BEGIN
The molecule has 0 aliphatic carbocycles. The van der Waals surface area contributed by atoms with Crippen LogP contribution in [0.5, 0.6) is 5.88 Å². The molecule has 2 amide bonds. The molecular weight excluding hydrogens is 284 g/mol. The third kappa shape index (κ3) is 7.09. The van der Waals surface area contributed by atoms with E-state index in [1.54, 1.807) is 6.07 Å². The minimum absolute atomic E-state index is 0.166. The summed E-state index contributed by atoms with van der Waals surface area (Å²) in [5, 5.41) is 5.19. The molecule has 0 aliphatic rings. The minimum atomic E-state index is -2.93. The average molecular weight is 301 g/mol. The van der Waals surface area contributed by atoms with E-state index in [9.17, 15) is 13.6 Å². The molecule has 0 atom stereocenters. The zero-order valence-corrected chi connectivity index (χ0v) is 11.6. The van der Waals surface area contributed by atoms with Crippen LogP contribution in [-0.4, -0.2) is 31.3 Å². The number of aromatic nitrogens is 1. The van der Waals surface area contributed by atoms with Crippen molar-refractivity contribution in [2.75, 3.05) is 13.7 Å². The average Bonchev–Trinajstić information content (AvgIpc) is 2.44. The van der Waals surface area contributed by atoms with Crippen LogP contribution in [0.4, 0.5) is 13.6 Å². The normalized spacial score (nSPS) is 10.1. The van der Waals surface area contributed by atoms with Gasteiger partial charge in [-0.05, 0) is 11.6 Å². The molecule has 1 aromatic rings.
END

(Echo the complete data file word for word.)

The molecule has 0 aliphatic carbocycles. The van der Waals surface area contributed by atoms with Crippen LogP contribution in [0.5, 0.6) is 5.88 Å². The molecule has 2 amide bonds. The molecular weight excluding hydrogens is 284 g/mol. The third kappa shape index (κ3) is 7.09. The van der Waals surface area contributed by atoms with E-state index in [1.54, 1.807) is 6.07 Å². The minimum absolute atomic E-state index is 0.166. The summed E-state index contributed by atoms with van der Waals surface area (Å²) in [5, 5.41) is 5.19. The molecule has 0 aliphatic rings. The minimum atomic E-state index is -2.93. The average molecular weight is 301 g/mol. The van der Waals surface area contributed by atoms with E-state index in [9.17, 15) is 13.6 Å². The molecule has 0 atom stereocenters. The zero-order valence-corrected chi connectivity index (χ0v) is 11.6. The van der Waals surface area contributed by atoms with Crippen LogP contribution in [-0.4, -0.2) is 31.3 Å². The number of aromatic nitrogens is 1. The van der Waals surface area contributed by atoms with Crippen molar-refractivity contribution in [2.75, 3.05) is 13.7 Å². The average Bonchev–Trinajstić information content (AvgIpc) is 2.44. The van der Waals surface area contributed by atoms with Crippen LogP contribution in [0.4, 0.5) is 13.6 Å². The normalized spacial score (nSPS) is 10.1. The van der Waals surface area contributed by atoms with Gasteiger partial charge in [-0.05, 0) is 11.6 Å². The molecule has 1 aromatic rings.